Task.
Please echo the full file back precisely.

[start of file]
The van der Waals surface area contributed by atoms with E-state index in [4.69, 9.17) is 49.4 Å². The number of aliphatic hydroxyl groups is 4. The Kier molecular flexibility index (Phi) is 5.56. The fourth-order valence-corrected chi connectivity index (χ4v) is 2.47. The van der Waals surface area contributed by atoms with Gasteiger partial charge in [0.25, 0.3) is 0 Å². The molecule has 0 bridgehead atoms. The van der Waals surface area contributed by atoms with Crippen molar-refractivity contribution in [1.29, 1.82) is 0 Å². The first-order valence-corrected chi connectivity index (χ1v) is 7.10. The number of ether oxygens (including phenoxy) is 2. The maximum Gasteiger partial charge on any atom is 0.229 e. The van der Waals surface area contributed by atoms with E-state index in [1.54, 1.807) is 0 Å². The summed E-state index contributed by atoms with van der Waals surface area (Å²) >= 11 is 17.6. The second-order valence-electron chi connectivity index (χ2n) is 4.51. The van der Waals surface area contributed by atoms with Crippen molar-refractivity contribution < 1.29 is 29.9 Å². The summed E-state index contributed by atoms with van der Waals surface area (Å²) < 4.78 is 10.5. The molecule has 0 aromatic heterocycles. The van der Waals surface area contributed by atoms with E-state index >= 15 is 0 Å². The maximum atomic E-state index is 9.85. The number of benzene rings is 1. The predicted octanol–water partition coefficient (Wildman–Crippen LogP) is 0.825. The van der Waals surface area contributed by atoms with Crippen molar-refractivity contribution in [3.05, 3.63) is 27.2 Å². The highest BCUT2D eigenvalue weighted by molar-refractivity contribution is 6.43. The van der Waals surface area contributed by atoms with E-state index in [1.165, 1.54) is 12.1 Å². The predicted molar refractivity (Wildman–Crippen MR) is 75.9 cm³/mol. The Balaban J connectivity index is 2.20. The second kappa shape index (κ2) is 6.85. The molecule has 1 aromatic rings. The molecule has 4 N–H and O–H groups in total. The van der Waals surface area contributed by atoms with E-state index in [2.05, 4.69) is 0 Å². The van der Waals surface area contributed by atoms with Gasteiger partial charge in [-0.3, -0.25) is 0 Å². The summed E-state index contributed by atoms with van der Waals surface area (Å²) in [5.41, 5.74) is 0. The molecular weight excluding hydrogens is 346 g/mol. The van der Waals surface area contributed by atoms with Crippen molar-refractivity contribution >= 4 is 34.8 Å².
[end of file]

The van der Waals surface area contributed by atoms with E-state index in [4.69, 9.17) is 49.4 Å². The number of aliphatic hydroxyl groups is 4. The Kier molecular flexibility index (Phi) is 5.56. The fourth-order valence-corrected chi connectivity index (χ4v) is 2.47. The van der Waals surface area contributed by atoms with Gasteiger partial charge in [0.25, 0.3) is 0 Å². The molecule has 0 bridgehead atoms. The van der Waals surface area contributed by atoms with Crippen molar-refractivity contribution in [1.29, 1.82) is 0 Å². The first-order valence-corrected chi connectivity index (χ1v) is 7.10. The number of ether oxygens (including phenoxy) is 2. The maximum Gasteiger partial charge on any atom is 0.229 e. The van der Waals surface area contributed by atoms with E-state index in [1.54, 1.807) is 0 Å². The summed E-state index contributed by atoms with van der Waals surface area (Å²) >= 11 is 17.6. The second-order valence-electron chi connectivity index (χ2n) is 4.51. The van der Waals surface area contributed by atoms with Crippen molar-refractivity contribution < 1.29 is 29.9 Å². The summed E-state index contributed by atoms with van der Waals surface area (Å²) < 4.78 is 10.5. The molecule has 0 aromatic heterocycles. The van der Waals surface area contributed by atoms with E-state index >= 15 is 0 Å². The maximum atomic E-state index is 9.85. The number of benzene rings is 1. The predicted octanol–water partition coefficient (Wildman–Crippen LogP) is 0.825. The van der Waals surface area contributed by atoms with Crippen molar-refractivity contribution in [3.05, 3.63) is 27.2 Å². The highest BCUT2D eigenvalue weighted by molar-refractivity contribution is 6.43. The van der Waals surface area contributed by atoms with E-state index in [1.165, 1.54) is 12.1 Å². The predicted molar refractivity (Wildman–Crippen MR) is 75.9 cm³/mol. The Balaban J connectivity index is 2.20. The second kappa shape index (κ2) is 6.85. The molecule has 1 aromatic rings. The molecule has 4 N–H and O–H groups in total. The van der Waals surface area contributed by atoms with E-state index in [2.05, 4.69) is 0 Å². The van der Waals surface area contributed by atoms with Gasteiger partial charge in [-0.3, -0.25) is 0 Å². The summed E-state index contributed by atoms with van der Waals surface area (Å²) in [5.41, 5.74) is 0. The molecular weight excluding hydrogens is 346 g/mol. The van der Waals surface area contributed by atoms with Crippen molar-refractivity contribution >= 4 is 34.8 Å².